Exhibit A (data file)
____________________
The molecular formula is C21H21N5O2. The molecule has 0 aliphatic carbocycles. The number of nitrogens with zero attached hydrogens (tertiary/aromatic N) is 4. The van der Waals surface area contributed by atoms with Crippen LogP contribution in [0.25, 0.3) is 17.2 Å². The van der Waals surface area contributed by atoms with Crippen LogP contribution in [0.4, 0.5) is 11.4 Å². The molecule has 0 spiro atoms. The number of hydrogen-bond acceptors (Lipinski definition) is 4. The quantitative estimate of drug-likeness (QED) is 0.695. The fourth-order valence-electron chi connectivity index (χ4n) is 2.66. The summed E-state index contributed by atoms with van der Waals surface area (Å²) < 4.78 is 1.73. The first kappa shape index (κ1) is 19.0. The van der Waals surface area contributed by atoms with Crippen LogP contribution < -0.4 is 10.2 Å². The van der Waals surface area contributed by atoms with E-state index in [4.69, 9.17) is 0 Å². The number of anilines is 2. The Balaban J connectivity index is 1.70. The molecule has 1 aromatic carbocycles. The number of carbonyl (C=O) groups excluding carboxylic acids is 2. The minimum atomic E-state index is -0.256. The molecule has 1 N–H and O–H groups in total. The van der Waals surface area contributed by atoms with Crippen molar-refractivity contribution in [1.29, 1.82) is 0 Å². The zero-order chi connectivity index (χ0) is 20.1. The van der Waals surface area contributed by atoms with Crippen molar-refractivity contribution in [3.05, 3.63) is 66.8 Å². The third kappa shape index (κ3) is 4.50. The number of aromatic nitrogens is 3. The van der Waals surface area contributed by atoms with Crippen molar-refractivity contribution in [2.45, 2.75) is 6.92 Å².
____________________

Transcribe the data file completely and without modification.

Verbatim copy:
The molecular formula is C21H21N5O2. The molecule has 0 aliphatic carbocycles. The number of nitrogens with zero attached hydrogens (tertiary/aromatic N) is 4. The van der Waals surface area contributed by atoms with Crippen LogP contribution in [0.25, 0.3) is 17.2 Å². The van der Waals surface area contributed by atoms with Crippen LogP contribution in [0.4, 0.5) is 11.4 Å². The molecule has 0 spiro atoms. The number of hydrogen-bond acceptors (Lipinski definition) is 4. The quantitative estimate of drug-likeness (QED) is 0.695. The fourth-order valence-electron chi connectivity index (χ4n) is 2.66. The summed E-state index contributed by atoms with van der Waals surface area (Å²) < 4.78 is 1.73. The first kappa shape index (κ1) is 19.0. The van der Waals surface area contributed by atoms with Crippen LogP contribution < -0.4 is 10.2 Å². The van der Waals surface area contributed by atoms with E-state index in [4.69, 9.17) is 0 Å². The number of anilines is 2. The Balaban J connectivity index is 1.70. The molecule has 1 aromatic carbocycles. The number of carbonyl (C=O) groups excluding carboxylic acids is 2. The minimum atomic E-state index is -0.256. The molecule has 1 N–H and O–H groups in total. The van der Waals surface area contributed by atoms with Crippen molar-refractivity contribution in [1.29, 1.82) is 0 Å². The zero-order chi connectivity index (χ0) is 20.1. The van der Waals surface area contributed by atoms with Crippen molar-refractivity contribution in [3.05, 3.63) is 66.8 Å². The third kappa shape index (κ3) is 4.50. The number of aromatic nitrogens is 3. The van der Waals surface area contributed by atoms with Crippen molar-refractivity contribution in [2.45, 2.75) is 6.92 Å².